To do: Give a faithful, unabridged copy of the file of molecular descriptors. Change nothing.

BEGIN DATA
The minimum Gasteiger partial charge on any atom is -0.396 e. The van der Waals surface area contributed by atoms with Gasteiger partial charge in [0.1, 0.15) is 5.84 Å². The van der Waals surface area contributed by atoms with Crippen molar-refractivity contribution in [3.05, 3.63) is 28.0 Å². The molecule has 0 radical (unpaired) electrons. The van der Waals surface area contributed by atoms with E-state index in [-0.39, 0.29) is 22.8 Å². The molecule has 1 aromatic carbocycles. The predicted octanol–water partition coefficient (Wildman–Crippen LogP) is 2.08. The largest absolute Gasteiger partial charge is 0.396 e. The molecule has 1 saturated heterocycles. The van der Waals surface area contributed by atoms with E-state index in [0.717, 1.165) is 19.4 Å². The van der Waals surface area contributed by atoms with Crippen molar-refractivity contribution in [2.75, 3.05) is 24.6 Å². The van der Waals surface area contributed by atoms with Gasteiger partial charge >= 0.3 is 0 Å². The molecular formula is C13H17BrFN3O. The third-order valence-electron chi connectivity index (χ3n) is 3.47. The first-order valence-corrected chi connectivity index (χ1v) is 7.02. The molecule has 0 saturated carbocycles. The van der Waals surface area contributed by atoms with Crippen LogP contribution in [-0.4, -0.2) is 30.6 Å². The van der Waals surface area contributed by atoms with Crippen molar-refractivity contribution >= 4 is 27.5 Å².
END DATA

The minimum Gasteiger partial charge on any atom is -0.396 e. The van der Waals surface area contributed by atoms with Gasteiger partial charge in [0.1, 0.15) is 5.84 Å². The van der Waals surface area contributed by atoms with Crippen molar-refractivity contribution in [3.05, 3.63) is 28.0 Å². The molecule has 0 radical (unpaired) electrons. The van der Waals surface area contributed by atoms with E-state index in [-0.39, 0.29) is 22.8 Å². The molecule has 1 aromatic carbocycles. The predicted octanol–water partition coefficient (Wildman–Crippen LogP) is 2.08. The largest absolute Gasteiger partial charge is 0.396 e. The molecule has 1 saturated heterocycles. The van der Waals surface area contributed by atoms with E-state index in [0.717, 1.165) is 19.4 Å². The van der Waals surface area contributed by atoms with Crippen molar-refractivity contribution in [2.75, 3.05) is 24.6 Å². The van der Waals surface area contributed by atoms with Gasteiger partial charge >= 0.3 is 0 Å². The molecular formula is C13H17BrFN3O. The third-order valence-electron chi connectivity index (χ3n) is 3.47. The first-order valence-corrected chi connectivity index (χ1v) is 7.02. The molecule has 0 saturated carbocycles. The van der Waals surface area contributed by atoms with Crippen LogP contribution in [-0.4, -0.2) is 30.6 Å². The van der Waals surface area contributed by atoms with Crippen molar-refractivity contribution >= 4 is 27.5 Å².